Design Your Life Narrative

Change the Narrative, Change Your Life

Are you happy with where you are in life? If the answer is no, what are you doing to change the trajectory of your own story?  

“Every little victory counts,” someone once said. Which victory is yours today?  

Psychology Today reports that to change your story to live a happy life requires some fundamentally radical aspects of thought-pattern changes that begin with you:  

  • To change one’s life, one should first start with realizing who they are and what they are.  
  • Then, dive deeper beyond the superficial, and “the stories about yourself that others have told you,” and connect with your own story.  
  • Then, start to rewrite your story through “narrative reconstruction.”  

“The crafting of one’s personal narrative provides individuals the sense that their lives possess some degree of unity and purpose,” according to The Narrative Reconstruction of Psychotherapy.  

Psychology Today reported that many people don’t have proper boundaries of themselves to know where their responsibilities begin and end, which can, at times, be very difficult as arguments, interactions or conflict arise and they feel stuck in their ways of overreacting or not acting at all.  

The mental health publication suggests answering simple questions: what are you beyond your biological makeup and who are you beyond your name?  

“You may view yourself as a person who is good-looking, outgoing, confident, charming and successful. This would be an answer to ‘who’ you are. But these are just ideas and stories that you have learned to tell yourself,” according to the article, which added that, on the flip side, others might feel unattractive, a loner, too emotional or too angry.  

These descriptions are part of who individuals are but not the whole story.  

“These stories, or narratives, are likely to be ones that you have told yourself for so long that they become automatic, unchallenged and just matters of fact. But the story is not you. It is the recounting of an experience, the meaning you derived from it, and how you think it relates to other people and the world,” according to the article. “But depending on how you answered the ‘what’ question, your core remains pure and intact.”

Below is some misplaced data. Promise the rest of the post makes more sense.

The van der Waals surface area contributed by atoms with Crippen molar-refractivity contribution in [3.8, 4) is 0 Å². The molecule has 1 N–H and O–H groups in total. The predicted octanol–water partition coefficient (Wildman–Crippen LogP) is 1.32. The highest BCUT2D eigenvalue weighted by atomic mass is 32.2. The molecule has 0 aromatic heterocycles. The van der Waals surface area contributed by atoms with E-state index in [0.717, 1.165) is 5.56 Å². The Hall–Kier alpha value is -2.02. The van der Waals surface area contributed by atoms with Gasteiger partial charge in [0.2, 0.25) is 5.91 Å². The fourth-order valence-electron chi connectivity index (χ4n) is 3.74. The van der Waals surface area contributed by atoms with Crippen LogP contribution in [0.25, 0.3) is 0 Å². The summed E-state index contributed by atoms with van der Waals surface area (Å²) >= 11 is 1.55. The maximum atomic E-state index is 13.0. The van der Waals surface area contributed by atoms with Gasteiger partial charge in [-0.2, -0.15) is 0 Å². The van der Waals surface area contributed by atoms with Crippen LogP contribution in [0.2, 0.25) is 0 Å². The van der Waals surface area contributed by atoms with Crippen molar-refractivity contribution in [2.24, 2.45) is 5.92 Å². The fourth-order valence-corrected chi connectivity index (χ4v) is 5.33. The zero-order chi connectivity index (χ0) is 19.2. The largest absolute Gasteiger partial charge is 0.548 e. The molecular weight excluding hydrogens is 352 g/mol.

As the article suggested, a person is shaped through a story, a narrative surrounding their life and from programming starting in early childhood. Parents, not surprisingly enough, help shape that narrative teaching children the ways of the world, which could be interpreted as safe or scary.  

“This early programming formed the base of your personality,” according to the article.  

Around middle childhood, individuals then steer the ship a bit more and begin writing their own story; during teenage years, the youth quickly decide what is not for them as music and style choices.  

Into adulthood, people, seemingly stuck in their ways, feel that they cannot change who they are as a person – but not so fast.  

Through narrative reconstruction people can begin to do the work which looks like:  

  1. Recover (remember or reassemble) the story that your people (and the world) gave you in childhood. 
  2. Write out a timeline with key events and memories that stand out to you chronologically. 
  3. Take a look back at core beliefs of “who you are and what experiences related to your life mean.” 
  4. Imagine talking with yourself when you were a child and give the child another way of interpreting events and the related core beliefs put into you then. 
  5. Do not give your story over to others and “let there be more weight of your own story of who you are.” 
  6. Develop and write a personal moral code, for example: “I am rigorously honest even when it hurts me. I stand up in appropriate ways for the rights of people [including me]. I am bold and determined.” 

Begin to write your own story today. 


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